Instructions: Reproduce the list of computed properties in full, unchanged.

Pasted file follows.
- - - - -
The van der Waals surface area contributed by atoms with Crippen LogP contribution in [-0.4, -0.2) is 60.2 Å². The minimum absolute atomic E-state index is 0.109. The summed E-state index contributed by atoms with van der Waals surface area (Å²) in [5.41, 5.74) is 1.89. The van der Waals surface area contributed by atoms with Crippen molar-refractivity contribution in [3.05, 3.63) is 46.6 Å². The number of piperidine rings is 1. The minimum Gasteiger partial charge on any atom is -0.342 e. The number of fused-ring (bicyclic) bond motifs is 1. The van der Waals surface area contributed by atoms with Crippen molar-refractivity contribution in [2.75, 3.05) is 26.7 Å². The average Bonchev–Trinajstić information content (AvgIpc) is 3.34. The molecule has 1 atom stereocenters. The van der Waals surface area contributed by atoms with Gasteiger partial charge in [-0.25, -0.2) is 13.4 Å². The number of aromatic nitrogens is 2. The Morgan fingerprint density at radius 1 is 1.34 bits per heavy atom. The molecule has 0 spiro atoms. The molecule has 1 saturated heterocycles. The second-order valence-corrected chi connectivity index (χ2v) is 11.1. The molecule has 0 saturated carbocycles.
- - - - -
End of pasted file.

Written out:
The van der Waals surface area contributed by atoms with Crippen LogP contribution in [-0.4, -0.2) is 60.2 Å². The minimum absolute atomic E-state index is 0.109. The summed E-state index contributed by atoms with van der Waals surface area (Å²) in [5.41, 5.74) is 1.89. The van der Waals surface area contributed by atoms with Crippen molar-refractivity contribution in [3.05, 3.63) is 46.6 Å². The number of piperidine rings is 1. The minimum Gasteiger partial charge on any atom is -0.342 e. The number of fused-ring (bicyclic) bond motifs is 1. The van der Waals surface area contributed by atoms with Crippen molar-refractivity contribution in [2.75, 3.05) is 26.7 Å². The average Bonchev–Trinajstić information content (AvgIpc) is 3.34. The molecule has 1 atom stereocenters. The van der Waals surface area contributed by atoms with Gasteiger partial charge in [-0.25, -0.2) is 13.4 Å². The number of aromatic nitrogens is 2. The Morgan fingerprint density at radius 1 is 1.34 bits per heavy atom. The molecule has 0 spiro atoms. The molecule has 1 saturated heterocycles. The second-order valence-corrected chi connectivity index (χ2v) is 11.1. The molecule has 0 saturated carbocycles.